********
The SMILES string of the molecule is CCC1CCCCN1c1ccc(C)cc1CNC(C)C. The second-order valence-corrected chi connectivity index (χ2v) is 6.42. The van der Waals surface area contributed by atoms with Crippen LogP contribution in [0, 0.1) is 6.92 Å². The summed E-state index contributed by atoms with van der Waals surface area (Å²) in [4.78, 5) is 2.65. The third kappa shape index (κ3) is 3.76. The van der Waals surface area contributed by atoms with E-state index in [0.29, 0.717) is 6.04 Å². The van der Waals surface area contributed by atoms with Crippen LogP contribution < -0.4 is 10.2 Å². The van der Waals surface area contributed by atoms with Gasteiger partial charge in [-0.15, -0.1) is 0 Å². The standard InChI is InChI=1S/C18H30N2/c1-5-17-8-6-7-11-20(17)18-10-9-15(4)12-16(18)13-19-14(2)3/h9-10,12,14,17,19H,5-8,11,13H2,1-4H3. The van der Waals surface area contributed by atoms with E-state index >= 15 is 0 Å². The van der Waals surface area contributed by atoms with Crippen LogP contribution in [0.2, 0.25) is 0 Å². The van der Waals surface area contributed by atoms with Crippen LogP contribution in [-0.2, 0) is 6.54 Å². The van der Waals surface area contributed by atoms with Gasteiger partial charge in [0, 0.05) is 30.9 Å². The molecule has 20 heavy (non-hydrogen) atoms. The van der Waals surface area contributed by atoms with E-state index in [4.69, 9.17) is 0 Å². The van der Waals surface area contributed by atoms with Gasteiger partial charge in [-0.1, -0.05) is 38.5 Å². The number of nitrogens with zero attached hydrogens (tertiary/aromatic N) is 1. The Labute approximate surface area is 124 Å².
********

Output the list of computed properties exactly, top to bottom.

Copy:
The SMILES string of the molecule is CCC1CCCCN1c1ccc(C)cc1CNC(C)C. The second-order valence-corrected chi connectivity index (χ2v) is 6.42. The van der Waals surface area contributed by atoms with Crippen LogP contribution in [0, 0.1) is 6.92 Å². The summed E-state index contributed by atoms with van der Waals surface area (Å²) in [4.78, 5) is 2.65. The third kappa shape index (κ3) is 3.76. The van der Waals surface area contributed by atoms with E-state index in [0.29, 0.717) is 6.04 Å². The van der Waals surface area contributed by atoms with Crippen LogP contribution < -0.4 is 10.2 Å². The van der Waals surface area contributed by atoms with Gasteiger partial charge in [-0.15, -0.1) is 0 Å². The standard InChI is InChI=1S/C18H30N2/c1-5-17-8-6-7-11-20(17)18-10-9-15(4)12-16(18)13-19-14(2)3/h9-10,12,14,17,19H,5-8,11,13H2,1-4H3. The van der Waals surface area contributed by atoms with E-state index >= 15 is 0 Å². The van der Waals surface area contributed by atoms with Crippen LogP contribution in [0.2, 0.25) is 0 Å². The van der Waals surface area contributed by atoms with Crippen LogP contribution in [-0.2, 0) is 6.54 Å². The van der Waals surface area contributed by atoms with Gasteiger partial charge in [0, 0.05) is 30.9 Å². The molecule has 20 heavy (non-hydrogen) atoms. The van der Waals surface area contributed by atoms with E-state index in [4.69, 9.17) is 0 Å². The van der Waals surface area contributed by atoms with Gasteiger partial charge in [-0.1, -0.05) is 38.5 Å². The number of nitrogens with zero attached hydrogens (tertiary/aromatic N) is 1. The Labute approximate surface area is 124 Å².